Signpost (Weber, Utah), 1988-10-071
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Monday, Oct. 3, 1988 Celebrating the Weber State College Centennial Vol. 49, No t J s - STEPPING UP WITH ART is easy if your imagination is good. This entry by James Mclieth, titled "Dreams of an October Moon, Remembering Mondrian (Before I Knew Him)"is one of many artistic entries created by WSC faculty in the Faculty Art Exhibit at the Collett Art Gallery. Many of the exhibits are for sale but a few of the artists won't part with their work. The art show is held every other year and gives the not-so-starving artists the chance to show their stuff. The exhibit is open to the public andwill continue through October 28. (The Signpost photo: Darwin Shaw) Debate team silences competition By Peter Avion Asst. News Editor The Weber State College Forensics team returned home victorious S unday, after taking first place in the Vanderbilt Uni veristy Debate Tournament in Nashville, Tenn. Senior Jim Summers and junior Ted Bixby led the Wildcats with an 8-0 record, soundly defeating last year's champion, Dartmouth College. Summers was also chosen as fourth best individual debater, based on speaker points. WSC sent three other teams to Nashville; the second team of Scott Nielson and Lisa Johnson, and the fourth team of Korry Harvey and Jeff Walker, both posted 3-5 records, while the third team of Jim Brown and Matt Stannard came home with a split 4-4 record. Other schools in the final rounds of the tournament included Emporia State, Northern Iowa, Iowa, Georgetown, Emory, Texas, University of Southern California, Baylor, West Georgia, Southwest Texas, Michigan, Boston College and Louisville. In elimination, the WSC first team won unanimous decisions over Redlands, Emory and Wake Forest before moving into the finals, where they defeated Dartmouth 3-0. However, the debaters are not ready to rest on their laurels. The teams left last night for another national contest in Wyoming, where they will be facing Southern California, the University of Utah, the University of Nebraska, the University of Kansas, North Texas State and Northern Arizona. DEBATE on page 2) Tax initiatives discussed at Weber By Scott Summerill Managing Editor The tax initiatives facing Utah voters in the November elections were the topic of Thursday's Issues Forum. Gary Jaggi, an independent businessman supporting the initiatives, led off the discussion by expounding on how the lack of job opportunities and high taxes in the state are driving people out. "After years of attending college in Utah at taxpayers expense," he said. "I left and paid California taxes." Jaggi went on to say that people need to get involved. "If you don't say anything, the taxes will continue to increase," he said. "It's part of the nature of government," He stated that often bureaucrats place their self-interest before the interest of the state. "There's a time when you' ve got to be held accountable," he said.Jaggi said that if government controls the redistribution of Inside . . Arts and Entertainment Classified News U Opinion Sports page 5 page 8 page 2 page 4 page 7 wealth, it interferes with productive growth. We must determine "Who's in control?" Pat Shea, an attorney and representative of Taxpayers for Utah, followed by reiterating that "You need to get involved individually" in state and local government. Shea said the economics of government is too complex to be arbitrarily cut. "It the tax initiatives takes a meat axe and applies it to a mathematical formula," he said. He continued by say ing "It would destroy the infrastructure that makes Utah strong. We're not going to have prosperity, we're going to have a disaster." In addressing the issue of property taxes, he said "I'm not exacdy a happy cowboy when I write out my property tax check." But (see ISSUES on page 3) Lame duck tries again (CPS) President Ronald Reagan's last federal education budget proposal due out in January, 1989 may be different from the previous seven if only because it may ask Congress to increase education funding, former U.S. Education Secretary William Bennett hinted Sept. 20, his last day on the job. The president asked Congress to cut its funding for federal college programs sometimes by as much as half every January except during the election years of 1984 and 1988. Congress has agreed only fitfully. In all, federal education appropriations have gone up about 16 percent since 1981, but an inflation rate during the same period of 25 percent meant that, in real dollars, Washington is funnelling 9 percent less to schools and (see DUCK on page 2) '100 YEARS'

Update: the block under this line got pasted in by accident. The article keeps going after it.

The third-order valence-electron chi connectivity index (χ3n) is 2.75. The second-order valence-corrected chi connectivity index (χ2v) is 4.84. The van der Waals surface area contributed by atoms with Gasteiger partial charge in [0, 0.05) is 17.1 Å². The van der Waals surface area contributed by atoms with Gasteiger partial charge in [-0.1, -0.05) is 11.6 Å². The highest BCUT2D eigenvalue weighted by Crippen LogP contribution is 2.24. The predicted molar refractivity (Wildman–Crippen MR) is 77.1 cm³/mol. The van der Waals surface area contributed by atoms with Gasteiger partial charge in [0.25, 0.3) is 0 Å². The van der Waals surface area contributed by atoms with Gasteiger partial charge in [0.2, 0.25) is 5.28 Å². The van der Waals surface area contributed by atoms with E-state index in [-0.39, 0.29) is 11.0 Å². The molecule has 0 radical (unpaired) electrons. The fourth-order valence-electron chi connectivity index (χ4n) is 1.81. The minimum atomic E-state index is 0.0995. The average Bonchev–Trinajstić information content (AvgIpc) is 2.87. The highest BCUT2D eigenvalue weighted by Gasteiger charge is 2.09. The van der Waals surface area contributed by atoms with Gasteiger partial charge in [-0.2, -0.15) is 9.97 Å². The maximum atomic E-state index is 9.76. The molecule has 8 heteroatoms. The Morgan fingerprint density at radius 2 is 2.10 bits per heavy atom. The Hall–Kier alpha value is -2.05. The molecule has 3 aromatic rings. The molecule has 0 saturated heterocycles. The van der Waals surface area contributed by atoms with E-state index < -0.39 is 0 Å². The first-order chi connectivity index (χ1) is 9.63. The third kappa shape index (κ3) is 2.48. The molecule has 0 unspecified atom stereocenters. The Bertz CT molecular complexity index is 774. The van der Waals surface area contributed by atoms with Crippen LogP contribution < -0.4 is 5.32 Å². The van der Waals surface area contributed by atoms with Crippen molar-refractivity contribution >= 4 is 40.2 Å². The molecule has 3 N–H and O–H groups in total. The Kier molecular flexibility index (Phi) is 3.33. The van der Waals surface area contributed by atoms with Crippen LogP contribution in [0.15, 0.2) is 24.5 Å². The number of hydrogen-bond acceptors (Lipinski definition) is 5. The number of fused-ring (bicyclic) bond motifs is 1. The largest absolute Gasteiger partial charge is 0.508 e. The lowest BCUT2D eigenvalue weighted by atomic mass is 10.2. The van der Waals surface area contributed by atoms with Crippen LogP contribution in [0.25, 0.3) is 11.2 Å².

|Title||Signpost (Weber, Utah), 1988-10-07, Vol. 49, No. 6|
|Creator||Weber State College|
|Contributors||Associated Students of Weber College; A generous grant from the Utah State Library and the Institute of Museum and Library Services.|
|Description||Weber's current student newspaper, the Signpost, first appeared on September 29, 1937. For two years prior to that time, campus news was disseminated via announcements posted on a bulletin board known as the "Signpost". As a result, the masthead of the first issue of the paper itself featured a rudimentary wooden sign with the title spelled out in rustic-looking letters. Over the years the paper has been published continuously, though the look, size and style has changed several times.|
|Subject||College student newspapers and periodicals; Weber State College|
|Publisher Digital||Stewart Library, Weber State University|
|Source||University Archives LD5893.W55 S5, Stewart Library, Weber State University|
|Rights Management||Public Domain. Courtesy of University Archives, Stewart Library, Weber State University.|